Common Vine May Become A New Nutritional Supplement


Common vine may become a new nutritional supplement Researchers suspect that kudzu, a vine that covers millions of acres in the southeastern U.S., contains a compound that may be useful in treating metabolic syndrome, and may therefore become a source of valuable dietary supplements.

Scientists from Alabama have found evidence that a compound called puerarin regulates glucose metabolism by directing it to muscles, where it helps generate energy, and away from fat cells and blood vessels. They have also discovered that it is found in abundance in root extracts from kudzu, which has long been used as nutritious food by people in China and Japan.

The scientists arrived at the conclusion by studying animals which received kudzu extract supplementation and experienced lower cholesterol, blood pressure, blood sugar and insulin levels after a period of two months.

In the Journal of Agricultural and Food Chemistry they wrote that kudzu root "may provide a dietary supplement that significantly decreases the risk and severity of stroke and cardiovascular disease in at-risk individuals."

Puerarin is an antioxidant isoflavone that is also believed to have protective properties against cancer, including certain types of breast and prostate cancers.

Metabolic syndrome is associated with excess body fat, high blood pressure, sugar and lipids levels. If untreated, it may increase the risk of heart disease, stroke or diabetes.

Personal Liberty

Special To Personal Liberty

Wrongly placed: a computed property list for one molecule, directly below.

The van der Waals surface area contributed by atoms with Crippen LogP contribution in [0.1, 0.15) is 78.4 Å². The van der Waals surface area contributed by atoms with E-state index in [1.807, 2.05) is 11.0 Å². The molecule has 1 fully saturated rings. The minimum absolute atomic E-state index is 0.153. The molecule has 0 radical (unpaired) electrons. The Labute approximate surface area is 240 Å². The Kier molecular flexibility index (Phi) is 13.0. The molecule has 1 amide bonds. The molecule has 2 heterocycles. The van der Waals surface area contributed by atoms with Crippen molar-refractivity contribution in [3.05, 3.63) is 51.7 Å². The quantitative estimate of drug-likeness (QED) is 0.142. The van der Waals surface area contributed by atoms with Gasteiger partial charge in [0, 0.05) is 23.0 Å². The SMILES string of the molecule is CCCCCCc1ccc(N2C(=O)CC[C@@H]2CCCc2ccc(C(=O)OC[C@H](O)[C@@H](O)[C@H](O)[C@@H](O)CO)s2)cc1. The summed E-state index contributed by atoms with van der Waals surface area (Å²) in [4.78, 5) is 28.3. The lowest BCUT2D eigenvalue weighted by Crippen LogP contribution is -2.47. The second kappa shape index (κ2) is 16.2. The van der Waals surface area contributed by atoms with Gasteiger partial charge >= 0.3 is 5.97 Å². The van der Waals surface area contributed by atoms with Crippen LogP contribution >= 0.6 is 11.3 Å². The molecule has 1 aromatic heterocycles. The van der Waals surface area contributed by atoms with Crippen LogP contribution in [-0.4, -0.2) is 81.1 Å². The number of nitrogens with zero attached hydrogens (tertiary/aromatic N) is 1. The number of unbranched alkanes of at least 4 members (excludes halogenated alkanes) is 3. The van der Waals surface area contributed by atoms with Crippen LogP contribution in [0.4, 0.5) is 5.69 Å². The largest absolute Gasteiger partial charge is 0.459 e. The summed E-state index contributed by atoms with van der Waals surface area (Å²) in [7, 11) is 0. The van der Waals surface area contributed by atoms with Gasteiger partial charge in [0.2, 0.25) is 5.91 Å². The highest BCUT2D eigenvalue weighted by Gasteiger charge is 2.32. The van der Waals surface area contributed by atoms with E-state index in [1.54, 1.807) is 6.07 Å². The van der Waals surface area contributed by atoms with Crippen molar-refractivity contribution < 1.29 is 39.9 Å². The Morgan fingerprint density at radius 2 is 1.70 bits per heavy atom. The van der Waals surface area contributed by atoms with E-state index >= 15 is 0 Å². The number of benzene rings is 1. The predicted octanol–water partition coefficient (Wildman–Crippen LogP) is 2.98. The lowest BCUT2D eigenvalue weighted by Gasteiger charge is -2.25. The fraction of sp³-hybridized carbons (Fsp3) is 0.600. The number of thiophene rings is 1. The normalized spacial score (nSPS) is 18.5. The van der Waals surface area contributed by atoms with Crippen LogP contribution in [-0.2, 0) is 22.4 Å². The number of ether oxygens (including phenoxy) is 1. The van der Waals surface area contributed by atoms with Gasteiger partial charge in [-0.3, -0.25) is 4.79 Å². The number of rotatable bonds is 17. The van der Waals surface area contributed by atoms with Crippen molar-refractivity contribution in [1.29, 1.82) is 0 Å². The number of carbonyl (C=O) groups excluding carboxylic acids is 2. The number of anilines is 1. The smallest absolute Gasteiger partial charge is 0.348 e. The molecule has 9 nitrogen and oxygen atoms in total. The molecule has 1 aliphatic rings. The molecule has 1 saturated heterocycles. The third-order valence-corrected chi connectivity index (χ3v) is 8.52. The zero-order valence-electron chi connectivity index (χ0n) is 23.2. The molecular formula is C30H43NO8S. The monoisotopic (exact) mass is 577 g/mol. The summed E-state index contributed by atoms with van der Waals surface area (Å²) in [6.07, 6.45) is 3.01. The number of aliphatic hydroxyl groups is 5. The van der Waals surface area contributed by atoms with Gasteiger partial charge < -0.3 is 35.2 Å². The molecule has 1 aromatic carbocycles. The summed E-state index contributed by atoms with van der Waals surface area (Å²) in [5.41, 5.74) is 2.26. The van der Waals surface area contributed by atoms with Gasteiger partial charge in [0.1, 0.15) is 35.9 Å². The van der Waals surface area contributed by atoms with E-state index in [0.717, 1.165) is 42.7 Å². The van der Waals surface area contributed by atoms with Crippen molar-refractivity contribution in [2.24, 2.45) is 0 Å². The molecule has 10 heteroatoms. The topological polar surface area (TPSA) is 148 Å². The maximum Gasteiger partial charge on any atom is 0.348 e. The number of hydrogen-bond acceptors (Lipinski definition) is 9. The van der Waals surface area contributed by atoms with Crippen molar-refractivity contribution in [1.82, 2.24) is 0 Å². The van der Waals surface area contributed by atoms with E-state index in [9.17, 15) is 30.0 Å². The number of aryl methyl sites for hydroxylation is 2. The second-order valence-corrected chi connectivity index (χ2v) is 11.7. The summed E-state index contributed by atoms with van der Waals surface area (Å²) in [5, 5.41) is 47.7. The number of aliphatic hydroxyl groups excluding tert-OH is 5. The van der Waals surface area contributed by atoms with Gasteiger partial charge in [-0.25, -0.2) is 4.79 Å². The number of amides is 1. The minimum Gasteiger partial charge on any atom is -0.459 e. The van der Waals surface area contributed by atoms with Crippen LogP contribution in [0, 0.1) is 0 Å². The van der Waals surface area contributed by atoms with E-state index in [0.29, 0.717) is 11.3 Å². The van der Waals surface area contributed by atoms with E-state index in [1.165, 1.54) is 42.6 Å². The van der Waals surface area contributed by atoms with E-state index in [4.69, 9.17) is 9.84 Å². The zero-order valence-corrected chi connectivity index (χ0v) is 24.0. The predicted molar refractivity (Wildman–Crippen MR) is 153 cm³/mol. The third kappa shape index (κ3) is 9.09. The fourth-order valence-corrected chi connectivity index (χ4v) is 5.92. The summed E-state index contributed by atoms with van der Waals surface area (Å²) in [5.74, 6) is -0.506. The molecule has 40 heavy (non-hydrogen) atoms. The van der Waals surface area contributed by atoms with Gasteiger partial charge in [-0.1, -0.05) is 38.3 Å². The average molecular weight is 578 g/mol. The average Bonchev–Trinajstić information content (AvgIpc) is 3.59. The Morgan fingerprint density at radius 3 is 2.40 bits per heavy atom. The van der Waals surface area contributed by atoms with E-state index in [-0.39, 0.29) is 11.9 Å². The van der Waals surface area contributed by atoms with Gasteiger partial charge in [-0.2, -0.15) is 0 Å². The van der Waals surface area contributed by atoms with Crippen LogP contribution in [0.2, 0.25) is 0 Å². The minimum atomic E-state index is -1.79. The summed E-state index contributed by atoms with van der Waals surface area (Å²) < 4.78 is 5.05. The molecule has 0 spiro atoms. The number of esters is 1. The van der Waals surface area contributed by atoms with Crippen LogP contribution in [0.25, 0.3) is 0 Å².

You Sound Off! is written by our readers and appears the last Wednesday of each month. If you would like to submit an article or letter to the editor for consideration for You Sound Off!, send it to by the Friday before the last Wednesday of the month. To be considered, a submission should be 750 words or less and must include the writer's name, address and a telephone number. Only the writer's name will be published. Anonymous submissions will not be considered.

Join the Discussion

Comment Policy: We encourage an open discussion with a wide range of viewpoints, even extreme ones, but we will not tolerate racism, profanity or slanderous comments toward the author(s) or comment participants. Make your case passionately, but civilly. Please don't stoop to name calling. We use filters for spam protection. If your comment does not appear, it is likely because it violates the above policy or contains links or language typical of spam. We reserve the right to remove comments at our discretion.